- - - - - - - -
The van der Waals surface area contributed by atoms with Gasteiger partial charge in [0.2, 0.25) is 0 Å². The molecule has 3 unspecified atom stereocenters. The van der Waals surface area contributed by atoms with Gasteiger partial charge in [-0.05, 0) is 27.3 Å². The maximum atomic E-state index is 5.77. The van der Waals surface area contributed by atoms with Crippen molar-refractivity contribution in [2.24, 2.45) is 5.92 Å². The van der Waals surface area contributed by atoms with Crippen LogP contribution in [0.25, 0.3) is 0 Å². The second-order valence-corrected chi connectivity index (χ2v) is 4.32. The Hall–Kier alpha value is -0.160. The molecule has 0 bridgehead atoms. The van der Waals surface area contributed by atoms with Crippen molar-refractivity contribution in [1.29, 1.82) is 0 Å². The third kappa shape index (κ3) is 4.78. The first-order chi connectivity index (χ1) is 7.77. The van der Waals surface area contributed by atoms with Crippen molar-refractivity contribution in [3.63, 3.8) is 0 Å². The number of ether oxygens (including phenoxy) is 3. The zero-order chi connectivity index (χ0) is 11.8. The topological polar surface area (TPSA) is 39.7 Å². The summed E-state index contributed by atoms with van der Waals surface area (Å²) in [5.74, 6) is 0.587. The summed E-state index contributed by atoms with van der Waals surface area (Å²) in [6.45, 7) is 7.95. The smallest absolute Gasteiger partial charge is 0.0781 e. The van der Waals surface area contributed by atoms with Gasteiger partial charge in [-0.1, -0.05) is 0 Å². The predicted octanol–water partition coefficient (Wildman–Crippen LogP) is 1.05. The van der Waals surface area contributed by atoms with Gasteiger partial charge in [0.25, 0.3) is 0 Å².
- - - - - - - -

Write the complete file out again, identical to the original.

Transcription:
The van der Waals surface area contributed by atoms with Gasteiger partial charge in [0.2, 0.25) is 0 Å². The molecule has 3 unspecified atom stereocenters. The van der Waals surface area contributed by atoms with Gasteiger partial charge in [-0.05, 0) is 27.3 Å². The maximum atomic E-state index is 5.77. The van der Waals surface area contributed by atoms with Crippen molar-refractivity contribution in [2.24, 2.45) is 5.92 Å². The van der Waals surface area contributed by atoms with Crippen LogP contribution in [0.25, 0.3) is 0 Å². The second-order valence-corrected chi connectivity index (χ2v) is 4.32. The Hall–Kier alpha value is -0.160. The molecule has 0 bridgehead atoms. The van der Waals surface area contributed by atoms with Crippen molar-refractivity contribution in [1.29, 1.82) is 0 Å². The third kappa shape index (κ3) is 4.78. The first-order chi connectivity index (χ1) is 7.77. The van der Waals surface area contributed by atoms with Crippen molar-refractivity contribution in [3.63, 3.8) is 0 Å². The number of ether oxygens (including phenoxy) is 3. The zero-order chi connectivity index (χ0) is 11.8. The topological polar surface area (TPSA) is 39.7 Å². The summed E-state index contributed by atoms with van der Waals surface area (Å²) in [5.74, 6) is 0.587. The summed E-state index contributed by atoms with van der Waals surface area (Å²) in [6.45, 7) is 7.95. The smallest absolute Gasteiger partial charge is 0.0781 e. The van der Waals surface area contributed by atoms with Gasteiger partial charge in [-0.1, -0.05) is 0 Å². The predicted octanol–water partition coefficient (Wildman–Crippen LogP) is 1.05. The van der Waals surface area contributed by atoms with Gasteiger partial charge in [0.25, 0.3) is 0 Å².